Tag Archives: growing worms

Is Worm Farming Profitable?

Worm composting has become more and more popular as a way of beefing up your garden soil –

How To Run A Profitable Worm Farm
How To Run A Profitable Worm Farm

especially if you have a sandy soil like that in Westville.

As the demand for worms has grown so to has the cottage industry of farming worms for sale. The image you see here is from the Top Worm Farming Manual to show you how to run a profitable worm farm business.

If you want to know more simply click on the image.

A UK reader asked this question and the answer was supplied by an experienced worm farmer

“Hi, I have read that worm farming can be profitable and I would like assistance on how  to              set-up a worm farm. Any help would be great.” ~ Gareth K.

Hi Gareth,

Like most businesses, a worm farming business is one that requires a lot of time and effort in order to become really successful – there is simply no way around this. Hopefully you weren’t informed that worm farming is an ‘easy’ way to make a profit. The harsh reality is that most people who start up their own worm farming business will have a really tough time making a go of it, and many will completely give up.

With that dreary news out of the way (haha), let me assure you that worm farming CAN indeed be profitable, and also an interesting/rewarding way to earn a living.

There are two schools of thought when it comes to the best approach for starting a worm farming business. Some industry experts insist that the only way to find real success is to research the market thoroughly then jump in with a large outlay of capital for equipment and initial worm stock. Others (myself included) feel that a slower, safer approach is MUCH more practical way to get into the business.

The only way I would recommend the first approach is if you REALLY know what you are doing –  both in terms of raising worms, and (even more importantly) in terms of running a business as
well. I would also strongly recommend that you only go this route if you are already in a secure financial position, and can handle the loss if the business doesn’t work out. In other words, don’t
go ‘maxing out’ your credit cards just so you can start out on a large-scale. That is just an invitation for trouble.

One of the major stumbling blocks for people starting up a worm business is focusing way too much on breeding worms and making castings, and not nearly enough on finding a market for their products! Unfortunately, it’s not like in the movie ‘Field of Dreams’ where ‘if you build it, they will come’! 🙂 The sad truth is that if ‘they’ don’t know you exist you’ll just end up with a surplus of ‘product’ and nobody to sell it to!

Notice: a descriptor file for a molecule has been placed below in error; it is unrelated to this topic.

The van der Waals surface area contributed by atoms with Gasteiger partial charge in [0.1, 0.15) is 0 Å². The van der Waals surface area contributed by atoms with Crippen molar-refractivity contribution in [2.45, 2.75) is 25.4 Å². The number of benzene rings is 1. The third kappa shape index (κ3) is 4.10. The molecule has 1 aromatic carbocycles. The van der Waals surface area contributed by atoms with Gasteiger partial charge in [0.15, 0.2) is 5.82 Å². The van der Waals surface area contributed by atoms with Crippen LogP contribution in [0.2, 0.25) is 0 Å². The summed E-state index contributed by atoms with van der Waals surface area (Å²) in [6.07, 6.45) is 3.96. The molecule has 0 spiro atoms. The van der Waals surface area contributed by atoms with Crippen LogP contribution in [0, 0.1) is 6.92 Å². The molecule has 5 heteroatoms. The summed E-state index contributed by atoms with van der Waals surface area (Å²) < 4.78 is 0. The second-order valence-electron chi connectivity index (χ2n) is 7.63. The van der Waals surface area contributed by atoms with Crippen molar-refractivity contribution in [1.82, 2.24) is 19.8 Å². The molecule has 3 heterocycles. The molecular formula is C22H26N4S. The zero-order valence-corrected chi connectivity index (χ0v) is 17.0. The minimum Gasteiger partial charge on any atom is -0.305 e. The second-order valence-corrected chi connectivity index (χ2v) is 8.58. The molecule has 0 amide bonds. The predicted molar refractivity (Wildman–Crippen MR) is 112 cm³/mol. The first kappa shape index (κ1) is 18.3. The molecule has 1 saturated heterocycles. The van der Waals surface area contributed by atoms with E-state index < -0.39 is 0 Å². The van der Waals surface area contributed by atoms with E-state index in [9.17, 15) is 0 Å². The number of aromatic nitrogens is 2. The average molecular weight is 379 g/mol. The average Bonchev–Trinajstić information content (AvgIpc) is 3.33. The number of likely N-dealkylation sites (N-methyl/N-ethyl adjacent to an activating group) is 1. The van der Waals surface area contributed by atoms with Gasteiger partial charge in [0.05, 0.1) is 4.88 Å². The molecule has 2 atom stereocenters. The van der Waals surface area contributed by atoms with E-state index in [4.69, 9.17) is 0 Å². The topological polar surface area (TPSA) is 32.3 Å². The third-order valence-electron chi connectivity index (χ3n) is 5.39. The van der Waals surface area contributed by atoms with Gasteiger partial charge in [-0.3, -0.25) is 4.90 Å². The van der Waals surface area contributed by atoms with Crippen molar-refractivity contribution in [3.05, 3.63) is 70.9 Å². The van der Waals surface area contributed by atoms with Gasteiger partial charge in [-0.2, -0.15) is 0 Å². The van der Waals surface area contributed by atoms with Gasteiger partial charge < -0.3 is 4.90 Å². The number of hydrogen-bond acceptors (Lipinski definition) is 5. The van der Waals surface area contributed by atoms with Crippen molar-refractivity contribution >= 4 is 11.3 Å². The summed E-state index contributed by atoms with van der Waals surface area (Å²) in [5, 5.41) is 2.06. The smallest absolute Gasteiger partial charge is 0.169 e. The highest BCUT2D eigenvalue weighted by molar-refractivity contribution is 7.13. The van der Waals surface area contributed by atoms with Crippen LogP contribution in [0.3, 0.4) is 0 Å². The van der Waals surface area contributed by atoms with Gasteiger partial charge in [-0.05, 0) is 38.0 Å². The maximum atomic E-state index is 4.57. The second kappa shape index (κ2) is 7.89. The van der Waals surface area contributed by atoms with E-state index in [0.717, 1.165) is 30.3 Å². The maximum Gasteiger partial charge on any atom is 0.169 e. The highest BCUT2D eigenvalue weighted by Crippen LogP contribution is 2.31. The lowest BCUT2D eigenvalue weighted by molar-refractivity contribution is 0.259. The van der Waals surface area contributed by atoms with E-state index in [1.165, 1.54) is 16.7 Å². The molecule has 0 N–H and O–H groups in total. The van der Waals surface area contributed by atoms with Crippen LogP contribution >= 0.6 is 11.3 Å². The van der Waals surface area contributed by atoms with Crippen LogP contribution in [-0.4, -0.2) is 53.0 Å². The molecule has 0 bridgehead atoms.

Taking the route that I recommend, you can be a lot more relaxed about it. You simply start small – even a single small worm bin will get you started – and go from there. This allows you to  ‘learn the ropes’ as you go, but it also buys you a lot more time in general. You can use this time to learn more about potential markets and ways to connect with future customers.

Once you master the art of caring for a worm bin, your worm population will happily grow, allowing you to expand your stock out into multiple bins or beds if you chose to do so. Space will
of course be a consideration. In a perfect world, you’ll own a farm or rural property and will have the space to spread out in. That said, I have heard of city dwellers who started their worm
businesses in their basements and backyards – so it CAN be done.

This extra time will also allow you to determine if worm farming is the right business for you. It is much better to discover you don’t really enjoy it after spending $50, rather than $200,000,

I would say with some confidence that the vast majority of people who are making decent money in the worm business are truly passionate about what they are doing! It’s not about getting
rich, and in fact while some do make a comfortable living, the number of (ethical and honest) worm farmers who are ‘rich’ is very small.

I see worm farming as having a lot of potential as a really enjoyable side business – perhaps something you can build up into a full-time endeavor, but again there is no pressure to do so.

Anyway, Gareth – hopefully this answers your question at least somewhat. This is a topic that deserves much information than I can provide here, so hopefully we’ll get to revisit it again
before too long.

Just so you know, our worm farming manual covers the topic in much greater detail, and there are plenty of full-time worm farmers who are happy to share their expertise on the member
forum as well.


Bentley Christie